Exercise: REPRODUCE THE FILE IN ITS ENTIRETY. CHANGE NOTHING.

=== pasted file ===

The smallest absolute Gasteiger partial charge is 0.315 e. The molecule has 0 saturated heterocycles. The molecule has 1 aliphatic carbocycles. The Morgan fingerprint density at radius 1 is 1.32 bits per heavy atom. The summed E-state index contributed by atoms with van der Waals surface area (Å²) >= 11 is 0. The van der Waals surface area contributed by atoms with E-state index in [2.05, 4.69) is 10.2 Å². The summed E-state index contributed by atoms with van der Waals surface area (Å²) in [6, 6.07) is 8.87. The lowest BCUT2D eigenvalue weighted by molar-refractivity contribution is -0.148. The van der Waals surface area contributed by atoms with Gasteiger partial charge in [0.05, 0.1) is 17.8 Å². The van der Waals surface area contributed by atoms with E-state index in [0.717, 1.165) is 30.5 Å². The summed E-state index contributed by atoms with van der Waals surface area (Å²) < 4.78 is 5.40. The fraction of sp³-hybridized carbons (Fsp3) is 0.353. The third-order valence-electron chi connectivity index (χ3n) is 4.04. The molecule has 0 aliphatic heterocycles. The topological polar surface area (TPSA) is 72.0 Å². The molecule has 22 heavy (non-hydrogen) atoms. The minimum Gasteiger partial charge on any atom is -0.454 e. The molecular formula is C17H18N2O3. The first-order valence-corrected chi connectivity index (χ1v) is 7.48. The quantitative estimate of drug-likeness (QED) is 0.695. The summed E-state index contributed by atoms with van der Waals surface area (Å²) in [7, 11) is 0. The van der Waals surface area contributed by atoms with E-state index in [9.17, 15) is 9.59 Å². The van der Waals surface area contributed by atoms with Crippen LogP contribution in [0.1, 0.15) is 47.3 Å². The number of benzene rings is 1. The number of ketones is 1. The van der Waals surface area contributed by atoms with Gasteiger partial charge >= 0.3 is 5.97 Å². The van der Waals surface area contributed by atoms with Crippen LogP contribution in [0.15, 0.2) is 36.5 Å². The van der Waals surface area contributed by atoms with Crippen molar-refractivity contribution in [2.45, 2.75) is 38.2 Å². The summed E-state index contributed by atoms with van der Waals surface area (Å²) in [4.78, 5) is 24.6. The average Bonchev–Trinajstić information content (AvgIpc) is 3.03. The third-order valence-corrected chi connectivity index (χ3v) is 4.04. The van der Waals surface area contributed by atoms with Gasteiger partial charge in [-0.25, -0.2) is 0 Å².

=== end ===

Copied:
The smallest absolute Gasteiger partial charge is 0.315 e. The molecule has 0 saturated heterocycles. The molecule has 1 aliphatic carbocycles. The Morgan fingerprint density at radius 1 is 1.32 bits per heavy atom. The summed E-state index contributed by atoms with van der Waals surface area (Å²) >= 11 is 0. The van der Waals surface area contributed by atoms with E-state index in [2.05, 4.69) is 10.2 Å². The summed E-state index contributed by atoms with van der Waals surface area (Å²) in [6, 6.07) is 8.87. The lowest BCUT2D eigenvalue weighted by molar-refractivity contribution is -0.148. The van der Waals surface area contributed by atoms with Gasteiger partial charge in [0.05, 0.1) is 17.8 Å². The van der Waals surface area contributed by atoms with E-state index in [0.717, 1.165) is 30.5 Å². The summed E-state index contributed by atoms with van der Waals surface area (Å²) < 4.78 is 5.40. The fraction of sp³-hybridized carbons (Fsp3) is 0.353. The third-order valence-electron chi connectivity index (χ3n) is 4.04. The molecule has 0 aliphatic heterocycles. The topological polar surface area (TPSA) is 72.0 Å². The molecule has 22 heavy (non-hydrogen) atoms. The minimum Gasteiger partial charge on any atom is -0.454 e. The molecular formula is C17H18N2O3. The first-order valence-corrected chi connectivity index (χ1v) is 7.48. The quantitative estimate of drug-likeness (QED) is 0.695. The summed E-state index contributed by atoms with van der Waals surface area (Å²) in [7, 11) is 0. The van der Waals surface area contributed by atoms with E-state index in [9.17, 15) is 9.59 Å². The van der Waals surface area contributed by atoms with Crippen LogP contribution in [0.1, 0.15) is 47.3 Å². The number of benzene rings is 1. The number of ketones is 1. The van der Waals surface area contributed by atoms with Gasteiger partial charge >= 0.3 is 5.97 Å². The van der Waals surface area contributed by atoms with Crippen LogP contribution in [0.15, 0.2) is 36.5 Å². The van der Waals surface area contributed by atoms with Crippen molar-refractivity contribution in [2.45, 2.75) is 38.2 Å². The summed E-state index contributed by atoms with van der Waals surface area (Å²) in [4.78, 5) is 24.6. The average Bonchev–Trinajstić information content (AvgIpc) is 3.03. The third-order valence-corrected chi connectivity index (χ3v) is 4.04. The van der Waals surface area contributed by atoms with Gasteiger partial charge in [-0.25, -0.2) is 0 Å².